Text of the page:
Corals keep eruption record

When the Indonesian volcano Krakatau exploded in 1883, it blew so much dust and gas into the atmosphere that it turned sunsets red around the globe for months. Keepsakes of that debris have now turned up lodged inside the skeletal structure of coral off the Florida Keys, reports Elizabeth A. Merman of the University of South Florida in St. Petersburg.

Corals produce annual bands as they grow, making it easy for researchers to date specific layers. Looking at a band from the mid-1880s, Merman and her coworkers found a distinctive mixture of elements matching that of rock from the Krakatau eruption. The same combination didn’t appear in any other band before or after the eruption, she reported in San Francisco at a meeting of the American Geophysical Union last month.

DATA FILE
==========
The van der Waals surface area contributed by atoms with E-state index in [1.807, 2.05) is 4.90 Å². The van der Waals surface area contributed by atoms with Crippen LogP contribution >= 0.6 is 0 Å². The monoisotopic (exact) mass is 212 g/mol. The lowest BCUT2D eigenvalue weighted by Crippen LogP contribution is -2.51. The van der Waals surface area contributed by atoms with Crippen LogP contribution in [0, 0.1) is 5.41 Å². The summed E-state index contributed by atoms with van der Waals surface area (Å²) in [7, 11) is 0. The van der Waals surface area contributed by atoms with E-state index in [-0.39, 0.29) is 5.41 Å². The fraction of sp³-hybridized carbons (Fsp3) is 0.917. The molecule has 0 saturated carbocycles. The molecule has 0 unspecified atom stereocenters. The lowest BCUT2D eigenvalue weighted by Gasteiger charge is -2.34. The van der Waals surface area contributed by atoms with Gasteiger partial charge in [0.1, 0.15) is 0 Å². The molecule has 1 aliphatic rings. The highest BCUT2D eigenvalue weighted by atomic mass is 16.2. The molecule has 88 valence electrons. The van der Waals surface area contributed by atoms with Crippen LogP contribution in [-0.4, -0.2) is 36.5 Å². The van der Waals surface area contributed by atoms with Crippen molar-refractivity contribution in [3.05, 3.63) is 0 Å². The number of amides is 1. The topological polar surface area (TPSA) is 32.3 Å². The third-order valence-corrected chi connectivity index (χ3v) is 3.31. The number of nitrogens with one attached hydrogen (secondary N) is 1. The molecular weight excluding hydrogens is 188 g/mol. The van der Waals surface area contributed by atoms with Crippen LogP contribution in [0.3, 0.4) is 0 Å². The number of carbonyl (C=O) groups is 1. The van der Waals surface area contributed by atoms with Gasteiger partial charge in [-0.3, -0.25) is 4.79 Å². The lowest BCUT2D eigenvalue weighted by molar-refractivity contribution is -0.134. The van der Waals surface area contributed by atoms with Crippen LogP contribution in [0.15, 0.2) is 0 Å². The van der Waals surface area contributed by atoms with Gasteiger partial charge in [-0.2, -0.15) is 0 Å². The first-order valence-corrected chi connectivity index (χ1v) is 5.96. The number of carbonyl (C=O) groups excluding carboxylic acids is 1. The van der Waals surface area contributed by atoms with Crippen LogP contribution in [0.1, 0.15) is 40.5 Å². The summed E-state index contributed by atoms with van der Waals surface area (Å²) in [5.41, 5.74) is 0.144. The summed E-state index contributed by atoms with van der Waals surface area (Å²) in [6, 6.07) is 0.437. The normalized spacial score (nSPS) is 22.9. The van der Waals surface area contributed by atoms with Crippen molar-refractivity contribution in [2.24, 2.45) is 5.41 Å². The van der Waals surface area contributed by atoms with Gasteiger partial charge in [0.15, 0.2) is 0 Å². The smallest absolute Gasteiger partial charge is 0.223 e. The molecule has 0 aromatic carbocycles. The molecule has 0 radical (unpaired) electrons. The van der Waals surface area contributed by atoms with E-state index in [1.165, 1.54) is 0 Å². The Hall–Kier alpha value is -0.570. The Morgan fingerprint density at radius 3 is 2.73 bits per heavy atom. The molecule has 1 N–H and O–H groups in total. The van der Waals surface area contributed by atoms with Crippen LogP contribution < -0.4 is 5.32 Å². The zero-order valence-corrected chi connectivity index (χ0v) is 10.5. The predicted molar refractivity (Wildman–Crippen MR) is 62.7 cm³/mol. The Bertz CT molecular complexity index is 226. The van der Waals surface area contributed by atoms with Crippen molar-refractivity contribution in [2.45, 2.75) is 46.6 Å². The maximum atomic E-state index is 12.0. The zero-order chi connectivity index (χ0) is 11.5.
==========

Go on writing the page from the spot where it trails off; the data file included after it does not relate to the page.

Researchers could use this technique to trace dust from many sources, such as storms of sand blowing off the Sahara toward the United States. “There is information being held within these [coral] skeletons,” says Merman.

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